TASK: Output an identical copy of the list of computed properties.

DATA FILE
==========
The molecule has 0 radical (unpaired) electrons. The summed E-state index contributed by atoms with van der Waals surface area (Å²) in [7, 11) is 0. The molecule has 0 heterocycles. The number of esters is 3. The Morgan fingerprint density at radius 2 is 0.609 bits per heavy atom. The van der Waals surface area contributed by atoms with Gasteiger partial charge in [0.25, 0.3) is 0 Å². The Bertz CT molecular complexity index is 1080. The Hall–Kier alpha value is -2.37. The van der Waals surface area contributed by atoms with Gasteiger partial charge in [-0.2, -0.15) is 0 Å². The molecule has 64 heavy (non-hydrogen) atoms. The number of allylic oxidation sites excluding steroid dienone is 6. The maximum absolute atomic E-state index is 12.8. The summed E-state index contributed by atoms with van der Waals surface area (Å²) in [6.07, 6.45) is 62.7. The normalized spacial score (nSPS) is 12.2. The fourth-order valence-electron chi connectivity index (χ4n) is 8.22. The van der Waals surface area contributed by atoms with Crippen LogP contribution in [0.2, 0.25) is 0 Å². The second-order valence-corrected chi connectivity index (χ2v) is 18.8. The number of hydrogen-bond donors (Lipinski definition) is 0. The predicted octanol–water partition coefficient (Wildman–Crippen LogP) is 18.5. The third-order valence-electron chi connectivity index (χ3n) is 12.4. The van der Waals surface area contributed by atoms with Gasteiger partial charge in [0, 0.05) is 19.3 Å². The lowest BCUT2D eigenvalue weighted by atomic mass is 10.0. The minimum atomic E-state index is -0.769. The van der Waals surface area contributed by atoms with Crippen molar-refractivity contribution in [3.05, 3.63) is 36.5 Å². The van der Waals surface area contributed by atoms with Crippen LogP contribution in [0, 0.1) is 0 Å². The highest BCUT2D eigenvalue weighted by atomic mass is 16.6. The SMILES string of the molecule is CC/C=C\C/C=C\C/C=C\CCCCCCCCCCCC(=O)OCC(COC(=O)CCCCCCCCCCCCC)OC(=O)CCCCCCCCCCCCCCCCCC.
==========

The molecule has 0 radical (unpaired) electrons. The summed E-state index contributed by atoms with van der Waals surface area (Å²) in [7, 11) is 0. The molecule has 0 heterocycles. The number of esters is 3. The Morgan fingerprint density at radius 2 is 0.609 bits per heavy atom. The van der Waals surface area contributed by atoms with Gasteiger partial charge in [0.25, 0.3) is 0 Å². The Bertz CT molecular complexity index is 1080. The Hall–Kier alpha value is -2.37. The van der Waals surface area contributed by atoms with Gasteiger partial charge in [-0.2, -0.15) is 0 Å². The molecule has 64 heavy (non-hydrogen) atoms. The number of allylic oxidation sites excluding steroid dienone is 6. The maximum absolute atomic E-state index is 12.8. The summed E-state index contributed by atoms with van der Waals surface area (Å²) in [6.07, 6.45) is 62.7. The normalized spacial score (nSPS) is 12.2. The fourth-order valence-electron chi connectivity index (χ4n) is 8.22. The van der Waals surface area contributed by atoms with Crippen LogP contribution in [0.2, 0.25) is 0 Å². The second-order valence-corrected chi connectivity index (χ2v) is 18.8. The number of hydrogen-bond donors (Lipinski definition) is 0. The predicted octanol–water partition coefficient (Wildman–Crippen LogP) is 18.5. The third-order valence-electron chi connectivity index (χ3n) is 12.4. The van der Waals surface area contributed by atoms with Gasteiger partial charge in [0, 0.05) is 19.3 Å². The lowest BCUT2D eigenvalue weighted by atomic mass is 10.0. The minimum atomic E-state index is -0.769. The van der Waals surface area contributed by atoms with Crippen molar-refractivity contribution in [3.05, 3.63) is 36.5 Å². The van der Waals surface area contributed by atoms with Crippen LogP contribution in [0, 0.1) is 0 Å². The highest BCUT2D eigenvalue weighted by atomic mass is 16.6. The SMILES string of the molecule is CC/C=C\C/C=C\C/C=C\CCCCCCCCCCCC(=O)OCC(COC(=O)CCCCCCCCCCCCC)OC(=O)CCCCCCCCCCCCCCCCCC.